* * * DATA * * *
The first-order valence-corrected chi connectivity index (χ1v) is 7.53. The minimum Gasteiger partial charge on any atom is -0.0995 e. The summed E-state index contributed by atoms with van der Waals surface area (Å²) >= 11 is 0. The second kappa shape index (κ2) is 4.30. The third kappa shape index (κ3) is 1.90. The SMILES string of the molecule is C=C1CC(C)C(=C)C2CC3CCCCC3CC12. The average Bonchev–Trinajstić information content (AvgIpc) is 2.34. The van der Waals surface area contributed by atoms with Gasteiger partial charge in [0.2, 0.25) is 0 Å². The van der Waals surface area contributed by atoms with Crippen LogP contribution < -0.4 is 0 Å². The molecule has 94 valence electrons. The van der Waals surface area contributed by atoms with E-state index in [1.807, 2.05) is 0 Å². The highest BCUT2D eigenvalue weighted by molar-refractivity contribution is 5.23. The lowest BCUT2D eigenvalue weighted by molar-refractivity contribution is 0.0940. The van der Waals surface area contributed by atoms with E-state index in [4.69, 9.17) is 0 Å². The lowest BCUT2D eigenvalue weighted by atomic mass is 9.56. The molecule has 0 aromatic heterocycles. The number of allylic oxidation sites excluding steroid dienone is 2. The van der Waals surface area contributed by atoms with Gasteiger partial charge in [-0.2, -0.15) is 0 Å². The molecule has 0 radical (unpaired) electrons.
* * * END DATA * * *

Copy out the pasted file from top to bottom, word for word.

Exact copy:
The first-order valence-corrected chi connectivity index (χ1v) is 7.53. The minimum Gasteiger partial charge on any atom is -0.0995 e. The summed E-state index contributed by atoms with van der Waals surface area (Å²) >= 11 is 0. The second kappa shape index (κ2) is 4.30. The third kappa shape index (κ3) is 1.90. The SMILES string of the molecule is C=C1CC(C)C(=C)C2CC3CCCCC3CC12. The average Bonchev–Trinajstić information content (AvgIpc) is 2.34. The van der Waals surface area contributed by atoms with Gasteiger partial charge in [0.2, 0.25) is 0 Å². The van der Waals surface area contributed by atoms with Crippen LogP contribution < -0.4 is 0 Å². The molecule has 94 valence electrons. The van der Waals surface area contributed by atoms with E-state index in [1.807, 2.05) is 0 Å². The highest BCUT2D eigenvalue weighted by molar-refractivity contribution is 5.23. The lowest BCUT2D eigenvalue weighted by molar-refractivity contribution is 0.0940. The van der Waals surface area contributed by atoms with E-state index in [4.69, 9.17) is 0 Å². The lowest BCUT2D eigenvalue weighted by atomic mass is 9.56. The molecule has 0 aromatic heterocycles. The number of allylic oxidation sites excluding steroid dienone is 2. The van der Waals surface area contributed by atoms with Gasteiger partial charge in [-0.2, -0.15) is 0 Å². The molecule has 0 radical (unpaired) electrons.